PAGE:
Well, at long last we have the Amazon phone. The Fire Phone is the Kindle Fire, shrunk to the increasingly-standard 4.7” screen size. It does have a couple of party pieces of note:
* Firefly, a universal “recognize everything and send you right to Amazon to buy it” function that’s already on the Amazon iOS app under the name of Flow. Although the Firefly implementation looks more comprehensive and is apparently extendible via an API.
* Dynamic Perspective, an approach to the UI that uses four (!) front-facing cameras with infrared lighting (!!) to do constant real-time face recognition and modify the screen display accordingly in a sort of 3-D effect (!!!). Setting aside the “on camera at all times” aspect that will no doubt make the Edward Snowden worshippers crap their trousers, my immediate first thought was “Amazon: F Yo Battery Life, Lawya”.
* Mayday, the instant-tech-support app made famous during March Madness by Craig Sager’s exotic fashion choices.
Here’s the thing: the appeal of the Kindle Fire was that it was the first genuinely non-shit-on-toast Android tablet. It got there by eschewing most of what made Android Android – carving off the UI and the Google features in place of an Amazon UI optimized for watching and reading your Amazon-purchased media, with apps bought from a curated and well-managed store. In other words, by making a tablet that was everything the iPad was accused of being, and bringing it in at a ridiculously reasonable price.
But the phone is $199 with a two-year AT&T contract. And AT&T is the only launch carrier. This sounds an awful lot like what happened with the Moto X, where a phone with less than cutting-edge specs was offered at premium price on the grounds that its Unique Selling Proposition was worth the difference. It works with Apple, because they can offer the largest app ecosystem in mobile and the ease of use that goes along with iOS. It works with Samsung, because they max out the spec sheet and flood the zone with advertising. It didn’t work with the Moto X, because Google simply didn’t put the kind of promotion behind it that it needed…and because its USP remained tied to AT&T for too long.
And that’s the thing about the Fire Phone…you have to really want to use the Amazon ecosystem. I mean, really want to use it. Because you can buy stuff from Amazon on regular Android or iOS phones. In fact, right now, your iOS device can be used for everything on the Fire except Dynamic Perspective – shopping, Instant Video, even an approximation of Firefly via the Flow option. And some of the things you give up – like Bluetooth LE or even multitasking, in the first iteration – are going to be a lot to ask, especially in a world where wearables are the next great frontier. Try telling Ed Earl Brown – or his wife, as likely as not – that they can’t use the Fitbit with their Fire Phone.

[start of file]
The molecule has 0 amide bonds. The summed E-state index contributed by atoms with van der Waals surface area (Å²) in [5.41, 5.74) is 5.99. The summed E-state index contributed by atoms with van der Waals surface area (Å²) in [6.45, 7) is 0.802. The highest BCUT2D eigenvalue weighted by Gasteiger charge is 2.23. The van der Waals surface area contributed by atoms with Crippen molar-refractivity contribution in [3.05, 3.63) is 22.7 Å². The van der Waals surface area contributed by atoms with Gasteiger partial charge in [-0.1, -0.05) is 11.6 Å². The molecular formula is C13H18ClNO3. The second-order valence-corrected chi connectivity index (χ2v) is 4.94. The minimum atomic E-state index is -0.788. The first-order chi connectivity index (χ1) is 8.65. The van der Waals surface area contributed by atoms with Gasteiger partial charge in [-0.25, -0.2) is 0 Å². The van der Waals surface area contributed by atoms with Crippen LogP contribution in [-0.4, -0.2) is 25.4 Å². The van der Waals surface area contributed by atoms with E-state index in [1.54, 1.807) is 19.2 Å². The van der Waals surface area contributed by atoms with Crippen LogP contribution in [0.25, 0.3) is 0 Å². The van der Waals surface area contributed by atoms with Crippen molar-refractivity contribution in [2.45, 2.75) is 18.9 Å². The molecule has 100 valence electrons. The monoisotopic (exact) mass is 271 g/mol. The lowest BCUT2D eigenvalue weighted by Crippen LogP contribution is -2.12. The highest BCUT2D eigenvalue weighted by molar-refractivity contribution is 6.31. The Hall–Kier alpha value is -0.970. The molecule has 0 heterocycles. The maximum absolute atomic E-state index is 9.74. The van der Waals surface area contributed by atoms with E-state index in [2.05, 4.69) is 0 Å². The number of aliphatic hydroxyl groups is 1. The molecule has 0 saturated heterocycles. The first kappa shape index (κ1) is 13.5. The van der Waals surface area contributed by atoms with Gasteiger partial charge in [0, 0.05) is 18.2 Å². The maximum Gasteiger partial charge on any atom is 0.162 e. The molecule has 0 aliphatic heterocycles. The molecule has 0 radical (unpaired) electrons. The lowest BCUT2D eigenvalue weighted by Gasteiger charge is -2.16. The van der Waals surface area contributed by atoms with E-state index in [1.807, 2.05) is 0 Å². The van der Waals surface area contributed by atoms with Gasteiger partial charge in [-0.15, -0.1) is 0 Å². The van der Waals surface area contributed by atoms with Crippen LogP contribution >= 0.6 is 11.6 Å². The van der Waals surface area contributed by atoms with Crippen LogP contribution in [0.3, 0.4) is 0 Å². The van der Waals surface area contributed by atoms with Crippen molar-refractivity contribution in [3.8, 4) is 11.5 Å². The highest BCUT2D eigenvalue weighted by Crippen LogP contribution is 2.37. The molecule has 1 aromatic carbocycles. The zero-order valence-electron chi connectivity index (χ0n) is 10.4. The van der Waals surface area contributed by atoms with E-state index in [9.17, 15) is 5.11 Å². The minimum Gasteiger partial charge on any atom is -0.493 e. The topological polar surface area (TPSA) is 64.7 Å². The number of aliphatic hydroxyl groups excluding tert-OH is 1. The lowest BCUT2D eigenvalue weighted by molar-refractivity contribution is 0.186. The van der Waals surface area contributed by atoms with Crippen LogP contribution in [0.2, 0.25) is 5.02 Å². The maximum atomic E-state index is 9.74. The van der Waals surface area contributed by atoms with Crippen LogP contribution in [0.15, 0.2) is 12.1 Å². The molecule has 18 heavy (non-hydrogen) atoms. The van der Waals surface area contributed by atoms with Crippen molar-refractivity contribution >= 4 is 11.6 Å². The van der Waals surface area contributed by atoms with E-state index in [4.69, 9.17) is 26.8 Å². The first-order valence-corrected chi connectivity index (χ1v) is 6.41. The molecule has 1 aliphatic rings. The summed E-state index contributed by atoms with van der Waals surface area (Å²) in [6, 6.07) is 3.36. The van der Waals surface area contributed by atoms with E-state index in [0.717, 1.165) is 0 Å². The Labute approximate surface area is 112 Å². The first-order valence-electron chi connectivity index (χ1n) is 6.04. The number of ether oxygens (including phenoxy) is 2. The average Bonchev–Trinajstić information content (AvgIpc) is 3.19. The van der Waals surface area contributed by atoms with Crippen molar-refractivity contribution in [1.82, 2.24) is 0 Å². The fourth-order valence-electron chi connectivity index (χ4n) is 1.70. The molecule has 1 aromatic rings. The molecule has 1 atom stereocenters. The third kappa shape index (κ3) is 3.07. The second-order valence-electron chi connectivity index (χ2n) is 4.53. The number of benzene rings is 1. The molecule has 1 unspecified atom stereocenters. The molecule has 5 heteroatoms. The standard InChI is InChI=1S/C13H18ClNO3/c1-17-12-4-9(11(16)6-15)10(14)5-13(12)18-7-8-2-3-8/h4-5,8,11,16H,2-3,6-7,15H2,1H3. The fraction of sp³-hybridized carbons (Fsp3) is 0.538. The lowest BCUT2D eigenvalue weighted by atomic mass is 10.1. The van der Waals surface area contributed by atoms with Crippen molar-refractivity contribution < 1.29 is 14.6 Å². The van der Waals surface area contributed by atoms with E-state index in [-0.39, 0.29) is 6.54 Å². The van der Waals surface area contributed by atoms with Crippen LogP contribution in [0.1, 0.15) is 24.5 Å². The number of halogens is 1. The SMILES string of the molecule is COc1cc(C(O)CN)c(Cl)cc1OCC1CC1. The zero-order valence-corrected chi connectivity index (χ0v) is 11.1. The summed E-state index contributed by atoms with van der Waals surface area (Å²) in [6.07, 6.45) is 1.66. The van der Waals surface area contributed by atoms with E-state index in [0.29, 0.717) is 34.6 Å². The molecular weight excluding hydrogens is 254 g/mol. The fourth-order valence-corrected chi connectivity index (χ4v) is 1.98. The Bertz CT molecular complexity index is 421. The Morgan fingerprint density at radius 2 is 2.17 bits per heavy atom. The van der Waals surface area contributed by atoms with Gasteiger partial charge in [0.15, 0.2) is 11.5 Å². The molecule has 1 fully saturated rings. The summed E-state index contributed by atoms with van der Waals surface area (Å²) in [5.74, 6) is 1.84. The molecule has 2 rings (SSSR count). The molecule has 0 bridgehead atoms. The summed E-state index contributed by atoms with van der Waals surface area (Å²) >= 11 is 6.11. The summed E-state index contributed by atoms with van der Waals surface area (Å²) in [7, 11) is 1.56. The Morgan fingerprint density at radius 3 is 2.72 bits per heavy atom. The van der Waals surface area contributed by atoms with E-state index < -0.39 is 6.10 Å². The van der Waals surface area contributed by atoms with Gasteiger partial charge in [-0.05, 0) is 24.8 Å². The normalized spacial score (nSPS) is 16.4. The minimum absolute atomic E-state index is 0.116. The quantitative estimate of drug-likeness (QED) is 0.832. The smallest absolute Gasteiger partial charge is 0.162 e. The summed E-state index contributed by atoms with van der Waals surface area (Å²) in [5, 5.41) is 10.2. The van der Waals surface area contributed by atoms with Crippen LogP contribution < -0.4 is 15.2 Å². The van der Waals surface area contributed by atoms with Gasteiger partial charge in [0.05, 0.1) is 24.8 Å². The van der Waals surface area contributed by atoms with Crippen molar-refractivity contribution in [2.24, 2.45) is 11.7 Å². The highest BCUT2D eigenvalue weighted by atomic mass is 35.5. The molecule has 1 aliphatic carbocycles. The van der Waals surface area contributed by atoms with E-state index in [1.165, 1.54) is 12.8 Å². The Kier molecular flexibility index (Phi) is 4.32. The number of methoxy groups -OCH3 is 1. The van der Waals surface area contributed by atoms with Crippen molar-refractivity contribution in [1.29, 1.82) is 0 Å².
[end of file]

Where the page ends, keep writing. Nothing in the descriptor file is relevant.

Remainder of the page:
Then again, this is not a power-user phone. This is a phone that you can give your mother, and she can use it to make calls, take pictures, probably do text and email, watch movies, listen to music, read 50 Shades Of Unintentional Comedy on the down-low, and if she has problems or has questions, press a button and there’s somebody to help instead of speed-dialing you to try to talk her through something. Maybe there’s a market there, although the jury is out until more people interact with this thing in the real world. That’s actually another trick: Google’s attempt to sell the Nexus One was a complete bust. This phone is going to have to be in front of people, and just having it at the AT&T store isn’t going to cut it. It needs to be in Target, in Best Buy, in Wal-Mart, and people need to be able to see how things like Firefly and Mayday and Dynamic Perspective work in the real world. That will do more to sell it than just looking at video online and taking their word for it.
But right now, there’s nothing that seizes me like the Moto X did and makes me think “I must try this phone.” Which means it’s definitely not targeted for my market. If it is, then Amazon may have just laid an egg. It remains to be seen how it works out for everyone else.